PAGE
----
There has been shrinking space for freedom of expression since Arab Spring uprisings in neighbouring North African nations began in late 2010. The government of Sudan has tightened the noose on youth and opposition groups that are calling for change as well as cracked down on independent media. Since July 2011, 8 newspapers have been suspended by the security forces. Only two English newspapers are surviving in Sudan as five newspapers were suspended after the South Sudan secession in 2011.

Some newspapers like Rai Al Shab and Ahjras Al Hurriya were suspended for their affiliation with opposition parties while others Alwan, an independent newspaper was shut down under unclear circumstances.

Many opposition parties have members in detention. Dr. Bushra Gamar and Dr. Abdelmoniem Rahma, both from Sudan People’s Liberation Movement -North Faction (SPLM-N), a movement currently prohibited in Sudan, have been in detention since June and September, respectively.

Taj Al Sir Gaafar, a student at the University of Khartoum who belongs to the opposition movement, HAQ, has been in detention since December 2011. Calls for the release of the detainees have not yielded much action from President Omar Al Bashir’s government.

Since early 2011 when the Arab Spring began, opposition groups have publicly called for regime-change as the only way forward for Sudan. President Bashir who heads the current ruling party, the National Congress Party, came to power in 1989 after staging a military coup and overthrowing a democratically-elected government. Since then, Sudan has been embroiled in violent conflicts.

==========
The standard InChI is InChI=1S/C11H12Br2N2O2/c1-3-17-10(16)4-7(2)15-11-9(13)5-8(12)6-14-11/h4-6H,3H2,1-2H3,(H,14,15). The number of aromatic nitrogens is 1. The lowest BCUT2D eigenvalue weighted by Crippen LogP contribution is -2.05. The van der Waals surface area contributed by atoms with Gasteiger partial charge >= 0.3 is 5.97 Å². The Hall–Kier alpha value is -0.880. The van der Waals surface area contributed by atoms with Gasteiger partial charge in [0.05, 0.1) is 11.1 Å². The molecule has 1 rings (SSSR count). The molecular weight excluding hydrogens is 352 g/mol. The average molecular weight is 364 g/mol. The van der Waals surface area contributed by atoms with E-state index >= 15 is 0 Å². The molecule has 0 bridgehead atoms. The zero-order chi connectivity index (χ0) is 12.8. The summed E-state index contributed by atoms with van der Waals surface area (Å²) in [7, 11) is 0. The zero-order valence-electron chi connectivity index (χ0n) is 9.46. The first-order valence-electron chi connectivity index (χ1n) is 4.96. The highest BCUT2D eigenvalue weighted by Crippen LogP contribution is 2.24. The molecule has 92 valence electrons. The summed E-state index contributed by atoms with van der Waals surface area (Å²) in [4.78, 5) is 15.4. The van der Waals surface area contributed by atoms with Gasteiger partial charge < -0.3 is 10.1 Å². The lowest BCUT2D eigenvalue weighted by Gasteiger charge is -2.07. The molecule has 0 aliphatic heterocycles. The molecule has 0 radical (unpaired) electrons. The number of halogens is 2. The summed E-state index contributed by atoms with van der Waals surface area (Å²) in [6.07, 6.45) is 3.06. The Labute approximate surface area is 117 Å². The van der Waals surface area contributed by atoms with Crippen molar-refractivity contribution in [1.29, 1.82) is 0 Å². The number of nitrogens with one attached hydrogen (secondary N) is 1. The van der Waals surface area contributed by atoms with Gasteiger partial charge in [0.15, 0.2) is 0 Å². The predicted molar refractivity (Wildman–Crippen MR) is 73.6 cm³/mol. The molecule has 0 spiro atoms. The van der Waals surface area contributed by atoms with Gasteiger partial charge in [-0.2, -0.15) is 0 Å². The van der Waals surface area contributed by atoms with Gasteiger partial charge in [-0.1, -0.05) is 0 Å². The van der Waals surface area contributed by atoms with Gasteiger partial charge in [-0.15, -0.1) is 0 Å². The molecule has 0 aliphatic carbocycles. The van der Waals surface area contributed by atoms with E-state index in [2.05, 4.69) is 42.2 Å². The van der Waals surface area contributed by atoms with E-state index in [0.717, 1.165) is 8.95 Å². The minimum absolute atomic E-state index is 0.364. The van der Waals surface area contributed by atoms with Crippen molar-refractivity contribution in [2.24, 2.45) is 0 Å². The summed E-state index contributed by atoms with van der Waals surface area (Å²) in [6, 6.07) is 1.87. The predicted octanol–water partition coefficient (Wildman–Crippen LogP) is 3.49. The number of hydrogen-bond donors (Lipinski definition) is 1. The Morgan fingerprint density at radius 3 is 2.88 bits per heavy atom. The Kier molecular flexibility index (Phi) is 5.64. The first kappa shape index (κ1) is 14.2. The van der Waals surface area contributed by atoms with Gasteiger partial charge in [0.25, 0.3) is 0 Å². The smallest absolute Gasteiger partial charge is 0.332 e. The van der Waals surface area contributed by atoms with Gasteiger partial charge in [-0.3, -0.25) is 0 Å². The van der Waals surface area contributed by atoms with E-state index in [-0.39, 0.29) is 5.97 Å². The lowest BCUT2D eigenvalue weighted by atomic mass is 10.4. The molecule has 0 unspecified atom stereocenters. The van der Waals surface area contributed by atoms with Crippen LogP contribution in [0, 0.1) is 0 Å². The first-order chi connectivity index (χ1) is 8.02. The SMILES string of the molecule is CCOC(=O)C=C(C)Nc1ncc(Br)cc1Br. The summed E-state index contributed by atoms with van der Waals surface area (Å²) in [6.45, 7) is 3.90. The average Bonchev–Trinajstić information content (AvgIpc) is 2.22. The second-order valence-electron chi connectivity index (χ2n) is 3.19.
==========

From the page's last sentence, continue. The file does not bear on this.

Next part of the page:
Currently Bashir’s government is fighting different rebel groups in different parts of the country. The government has also been accused of mismanaging billions of oil revenues. Sudan began exporting oil in the late 1990s, although a number of high-rise buildings were added to Khartoum’s skyline, little has changed for the majority of Sudanese citizens.

In January and February 2011 hundreds of Sudanese youth participated in an unprecedented wave of street demonstrations. It is estimated that at least 113 were arrested during those protests; some detainees including Girifna members reported abuse during detention. The youth were released, but some ahve reportedly been under surveillance after their release to monitor their political activities.

Khartoum has also seen protests against the alarming increase in commodity prices. The protests against high prices have spread to Kassala, a city in Eastern Sudan, where students held mass protests but faced a brutal crackdown far away from the national and international media eye.

In late 2011 there was a boycott on meat as people looked for different ways to beat the government crack down. Supermarkets that have previously had all products began stocking up on basic commodities and lessening their purchase of products now seen as luxury such as jam and tuna.